After 20 minutes or so, I check to see that my lasagna is bubbling hot, and nicely crispy brown on top.  I remove it from the grill and set it to rest, loosely covered, for about 15 minutes before cutting into it (which will help it set).

This white light lobster lasagna has an almost ethereal quality: it’s hot and filling, to be sure, but the tender shellfish chunks and fluffy puffy baked cheese are bright, fresh, buttery and garlicky flavors, offset by wee bits of carrots and celery.  The crunchy salad with the sharp briny capers brings balance to the palate, and each bite is better than the last.  As the night closes in and the Pops warm up for the 1812 Overture, Clayton and I celebrate our freedom by devouring our dinners with gusto.  Happy Independence Day, America!  Here’s hoping that some day soon, we’ll be able to celebrate the freedom and happiness of every man, woman, and child on the planet – regardless of what they look like, where they come from, who they love or what they worship.  World Peace, people – it’s not just for beauty queens.

Weeknight Wondermeal: Cape Cod Swordfish, with Mango, Mozzarella, and Caper Salad, and Lolita’s Potato Tots

When warmly sunny but still-cool-breezed perfect June evening skies fill with the sunset struggles of rising pink against descending blue… while the cottony cumulus clouds play witness to those resplendent dances, rippling their muscular ethereal striations across the horizontal distance… that’s when Little Red rears his domed head, warms his coiled tonsils, and yawns his PAC-MAN maw, inviting us to sear and sizzle something summery and sumptuous on the grated surface of his cavity’s heat.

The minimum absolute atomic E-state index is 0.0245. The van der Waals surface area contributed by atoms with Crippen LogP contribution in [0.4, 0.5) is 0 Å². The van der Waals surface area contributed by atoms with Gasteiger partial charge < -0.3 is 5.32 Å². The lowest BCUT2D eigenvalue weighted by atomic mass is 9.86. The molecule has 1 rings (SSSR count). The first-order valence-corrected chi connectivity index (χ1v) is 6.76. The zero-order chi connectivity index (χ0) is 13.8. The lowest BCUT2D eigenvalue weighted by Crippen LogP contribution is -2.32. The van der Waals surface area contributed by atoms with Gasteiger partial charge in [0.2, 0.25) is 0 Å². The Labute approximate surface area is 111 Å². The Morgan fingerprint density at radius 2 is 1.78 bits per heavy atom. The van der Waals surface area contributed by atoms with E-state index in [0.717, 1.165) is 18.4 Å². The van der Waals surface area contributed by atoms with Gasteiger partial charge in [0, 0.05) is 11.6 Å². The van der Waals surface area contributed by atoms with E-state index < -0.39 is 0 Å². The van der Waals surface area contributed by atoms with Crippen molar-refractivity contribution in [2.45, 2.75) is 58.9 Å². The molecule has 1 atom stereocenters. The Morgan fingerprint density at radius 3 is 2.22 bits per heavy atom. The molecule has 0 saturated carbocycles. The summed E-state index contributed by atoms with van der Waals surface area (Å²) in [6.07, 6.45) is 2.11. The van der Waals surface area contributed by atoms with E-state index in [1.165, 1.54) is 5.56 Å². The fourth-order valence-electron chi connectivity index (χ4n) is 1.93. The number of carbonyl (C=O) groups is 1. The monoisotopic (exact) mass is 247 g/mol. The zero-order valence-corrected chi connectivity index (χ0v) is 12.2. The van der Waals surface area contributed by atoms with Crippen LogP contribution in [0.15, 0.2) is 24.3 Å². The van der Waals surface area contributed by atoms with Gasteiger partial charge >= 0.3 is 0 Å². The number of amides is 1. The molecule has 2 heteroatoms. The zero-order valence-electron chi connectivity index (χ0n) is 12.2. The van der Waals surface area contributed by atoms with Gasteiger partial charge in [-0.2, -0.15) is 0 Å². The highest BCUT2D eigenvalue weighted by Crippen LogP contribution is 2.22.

Summer, for the Fountains, equals seafood, and a quick excursion to the North Shore yesterday yielded us two perfect swordfish steaks we wanted to prepare in the simplest and most straightforward way.  I learned this recipe from I don’t know where, but I do remember when: my friend John called me up out of the blue one afternoon, saying “I’ve been deep-sea fishing this morning, and I have a side of fresh-clubbed tuna; feel like cooking?”  (I thought I’d told this story before, but I hadn’t – even though I did make a variation on this recipe once already, a long long time – and another camera – ago …)

Of course I felt like cooking!  But I wanted to showcase the fish, and not focus on any extraneous flavors, and this recipe (the source of which I really can’t recall–is that plagiarism?) – a meringue of  mayonnaise with only a sprinkling of salt and pepper –  seemed the most honest way to go.  On that perfect night, it was a *perfect* dish.  Years later, tonight, it was a perfect preparation again, only this time with tuna’s less florid cousin, the fierce and compelling swordfish (I mean, what kind of evolutionary development lead to that mythical probiscus?  Well, I do work at Harvard; I can probably find someone to ask exactly that question…)

Succulent juicy grill-seared swordsteaks along with some pan-grilled potato tots (oh, yes,  you’re reading that right)  — a Lolita signature dish (that I just came up with) — and an alternatively sweet, salty, and milky side salad, this al fresco supper on our wee deck in the sky was a perfect meal for a Monday night.  Light, sumptuous substantial seafood, with bursting pillowy potato packets and a freshsharpsaltysweetcreamedcurd salad – incredible!  $21 and 45 minutes: a wonderful weeknight wondermeal anyone would love.

Cape Cod Swordfish, with Mango, Mozzarella, and Caper Salad, and Lolita’s Potato Tots

10-12 tiny little red/white potatoes
2 tbs chopped fresh rosemary
sea salt and cracked black pepper
2 8z oz fresh swordfish (or tuna) steaks
1 small mango
1 boll fresh mozzarella cheese
3 tbs capers
white balsamic vinegar
baby romaine lettuce